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27 June 2006 Testing FPGAs for real-time control of adaptive optics in giant telescopes
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Real-time control has been clearly identified as a separate challenging field within Adaptive Optics, where a lot of computations have to be performed at kilohertz rate to properly actuate the mirror(s) before the input wavefront information has become obsolete. When considering giant telescopes, the number of guide stars, wavefront samples and actuators rises to a level where the amount of processing is far from being manageable by today's conventional processors and even from the expectations given by Moore's law for the next years. FPGA (Field Programmable Gate Arrays) technology has been proposed to overcome this problem by using its massively parallel nature and its superb speed. A complete laboratory test bench using only one FPGA was developed by our group [1], and now this paper summarizes the early results of a real telescope adaptive optics system based in the FPGA-only approach. The system has been installed in the OGS telescope at "Observatorio del Teide", Tenerife, Spain, showing that a complete system with 64 Shack-Hartmann microlenses and 37 actuators (plus tip-tilt mirror) can be implemented with a real time control completely contained within a Xilinx Virtex-4 LX25 FPGA. The wavefront sensor has been implemented using a PULNIX gigabit ethernet camera (714 frames per second), and an ANDOR IXON camera has been used for the evaluation of the overall correcting behavior.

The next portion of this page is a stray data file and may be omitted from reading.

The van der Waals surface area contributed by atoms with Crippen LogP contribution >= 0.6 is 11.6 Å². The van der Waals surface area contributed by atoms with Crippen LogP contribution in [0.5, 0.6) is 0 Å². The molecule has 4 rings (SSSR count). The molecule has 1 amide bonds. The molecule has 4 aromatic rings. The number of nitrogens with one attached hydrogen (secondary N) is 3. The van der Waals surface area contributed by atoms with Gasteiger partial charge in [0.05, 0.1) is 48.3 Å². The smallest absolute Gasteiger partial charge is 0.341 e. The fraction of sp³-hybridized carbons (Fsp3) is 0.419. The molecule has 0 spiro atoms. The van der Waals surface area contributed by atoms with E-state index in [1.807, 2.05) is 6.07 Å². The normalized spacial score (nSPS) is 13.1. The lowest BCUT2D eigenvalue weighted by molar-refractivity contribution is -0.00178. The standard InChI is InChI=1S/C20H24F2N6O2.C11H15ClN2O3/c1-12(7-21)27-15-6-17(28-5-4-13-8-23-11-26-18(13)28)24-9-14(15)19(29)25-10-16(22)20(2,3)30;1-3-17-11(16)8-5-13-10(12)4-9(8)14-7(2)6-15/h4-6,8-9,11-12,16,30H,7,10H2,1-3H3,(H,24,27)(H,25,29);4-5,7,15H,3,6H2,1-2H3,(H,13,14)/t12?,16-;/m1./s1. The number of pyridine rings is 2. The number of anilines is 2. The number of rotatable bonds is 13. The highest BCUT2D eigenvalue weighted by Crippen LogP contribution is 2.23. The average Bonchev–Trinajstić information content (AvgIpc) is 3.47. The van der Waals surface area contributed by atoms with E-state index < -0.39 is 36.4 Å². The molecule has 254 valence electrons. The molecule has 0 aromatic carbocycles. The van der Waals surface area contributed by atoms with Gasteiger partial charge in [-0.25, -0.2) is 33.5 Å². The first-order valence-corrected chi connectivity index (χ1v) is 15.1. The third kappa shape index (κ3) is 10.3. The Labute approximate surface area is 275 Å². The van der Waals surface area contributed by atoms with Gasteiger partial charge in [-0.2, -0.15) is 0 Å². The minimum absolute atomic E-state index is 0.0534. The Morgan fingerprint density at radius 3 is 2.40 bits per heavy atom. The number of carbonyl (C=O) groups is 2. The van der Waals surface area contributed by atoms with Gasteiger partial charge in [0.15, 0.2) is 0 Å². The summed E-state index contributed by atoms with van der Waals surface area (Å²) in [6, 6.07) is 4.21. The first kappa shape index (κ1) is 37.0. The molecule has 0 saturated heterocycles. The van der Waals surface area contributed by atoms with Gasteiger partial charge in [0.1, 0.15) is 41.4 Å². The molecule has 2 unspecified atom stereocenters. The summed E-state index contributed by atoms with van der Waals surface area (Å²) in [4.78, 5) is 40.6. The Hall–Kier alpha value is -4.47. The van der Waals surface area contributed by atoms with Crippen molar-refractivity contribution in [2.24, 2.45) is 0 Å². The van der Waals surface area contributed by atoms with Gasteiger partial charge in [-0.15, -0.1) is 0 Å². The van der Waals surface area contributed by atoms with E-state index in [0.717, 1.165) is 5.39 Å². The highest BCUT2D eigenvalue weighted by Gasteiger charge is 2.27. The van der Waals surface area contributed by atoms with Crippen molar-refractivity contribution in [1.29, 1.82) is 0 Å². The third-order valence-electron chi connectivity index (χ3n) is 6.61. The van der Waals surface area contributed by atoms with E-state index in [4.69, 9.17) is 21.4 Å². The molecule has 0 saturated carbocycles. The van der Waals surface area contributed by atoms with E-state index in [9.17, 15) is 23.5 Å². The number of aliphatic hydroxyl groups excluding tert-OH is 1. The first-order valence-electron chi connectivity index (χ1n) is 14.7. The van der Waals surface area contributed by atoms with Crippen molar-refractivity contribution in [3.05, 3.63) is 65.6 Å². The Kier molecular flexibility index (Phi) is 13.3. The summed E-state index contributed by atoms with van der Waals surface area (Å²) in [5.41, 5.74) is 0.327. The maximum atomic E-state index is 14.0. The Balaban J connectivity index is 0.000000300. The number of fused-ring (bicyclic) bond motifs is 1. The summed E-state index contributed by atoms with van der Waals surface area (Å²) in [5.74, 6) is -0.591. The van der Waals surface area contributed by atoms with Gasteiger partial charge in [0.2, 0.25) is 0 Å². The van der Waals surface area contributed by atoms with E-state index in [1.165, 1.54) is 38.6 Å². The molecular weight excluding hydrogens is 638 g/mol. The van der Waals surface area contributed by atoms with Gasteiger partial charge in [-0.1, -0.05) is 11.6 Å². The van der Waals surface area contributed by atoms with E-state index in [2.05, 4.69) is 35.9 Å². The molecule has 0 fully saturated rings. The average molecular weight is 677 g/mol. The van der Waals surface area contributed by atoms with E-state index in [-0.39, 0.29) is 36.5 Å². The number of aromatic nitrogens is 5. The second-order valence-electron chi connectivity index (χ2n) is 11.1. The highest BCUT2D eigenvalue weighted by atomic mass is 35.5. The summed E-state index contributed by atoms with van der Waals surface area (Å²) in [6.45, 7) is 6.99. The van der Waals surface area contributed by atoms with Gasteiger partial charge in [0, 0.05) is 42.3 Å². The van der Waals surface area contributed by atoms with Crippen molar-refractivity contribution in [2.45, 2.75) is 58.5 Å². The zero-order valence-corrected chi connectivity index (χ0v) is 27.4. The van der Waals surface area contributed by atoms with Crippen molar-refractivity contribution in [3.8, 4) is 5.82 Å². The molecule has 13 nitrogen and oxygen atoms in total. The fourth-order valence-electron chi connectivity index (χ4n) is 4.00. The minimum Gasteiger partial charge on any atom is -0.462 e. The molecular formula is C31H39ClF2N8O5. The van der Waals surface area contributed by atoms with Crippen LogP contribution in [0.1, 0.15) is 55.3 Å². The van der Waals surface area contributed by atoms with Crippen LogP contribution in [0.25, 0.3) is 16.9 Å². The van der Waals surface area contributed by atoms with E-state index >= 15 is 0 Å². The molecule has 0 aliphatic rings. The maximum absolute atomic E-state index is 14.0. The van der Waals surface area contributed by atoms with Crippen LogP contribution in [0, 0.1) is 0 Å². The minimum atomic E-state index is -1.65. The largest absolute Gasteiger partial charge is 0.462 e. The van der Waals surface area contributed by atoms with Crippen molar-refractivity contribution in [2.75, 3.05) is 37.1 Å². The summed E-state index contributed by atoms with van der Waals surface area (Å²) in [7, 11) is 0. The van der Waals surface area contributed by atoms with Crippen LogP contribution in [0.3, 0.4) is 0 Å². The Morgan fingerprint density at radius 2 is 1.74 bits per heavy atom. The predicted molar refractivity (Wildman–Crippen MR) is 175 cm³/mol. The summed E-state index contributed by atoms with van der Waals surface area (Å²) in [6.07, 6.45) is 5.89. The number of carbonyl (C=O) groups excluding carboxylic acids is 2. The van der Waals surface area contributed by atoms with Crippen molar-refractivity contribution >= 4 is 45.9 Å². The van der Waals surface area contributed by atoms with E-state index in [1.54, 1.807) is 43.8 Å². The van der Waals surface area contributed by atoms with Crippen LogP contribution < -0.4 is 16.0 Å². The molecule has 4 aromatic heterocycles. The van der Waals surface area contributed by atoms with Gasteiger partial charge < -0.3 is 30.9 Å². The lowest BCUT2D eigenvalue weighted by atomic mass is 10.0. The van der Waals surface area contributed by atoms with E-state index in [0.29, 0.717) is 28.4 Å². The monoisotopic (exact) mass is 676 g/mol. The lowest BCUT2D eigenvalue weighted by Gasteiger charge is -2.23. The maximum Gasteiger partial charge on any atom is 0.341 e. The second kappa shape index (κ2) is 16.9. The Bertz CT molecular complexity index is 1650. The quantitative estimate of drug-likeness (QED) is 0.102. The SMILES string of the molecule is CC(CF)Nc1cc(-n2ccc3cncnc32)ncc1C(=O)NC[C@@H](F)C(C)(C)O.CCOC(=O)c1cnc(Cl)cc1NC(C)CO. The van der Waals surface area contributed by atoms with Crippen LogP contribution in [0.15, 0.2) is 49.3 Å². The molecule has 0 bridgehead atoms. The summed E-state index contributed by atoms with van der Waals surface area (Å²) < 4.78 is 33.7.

© (2006) COPYRIGHT Society of Photo-Optical Instrumentation Engineers (SPIE). Downloading of the abstract is permitted for personal use only.
Luis F. Rodríguez-Ramos, Teodora Viera, Guillermo Herrera, José V. Gigante, Fernando Gago, and Ángel Alonso "Testing FPGAs for real-time control of adaptive optics in giant telescopes", Proc. SPIE 6272, Advances in Adaptive Optics II, 62723X (27 June 2006);


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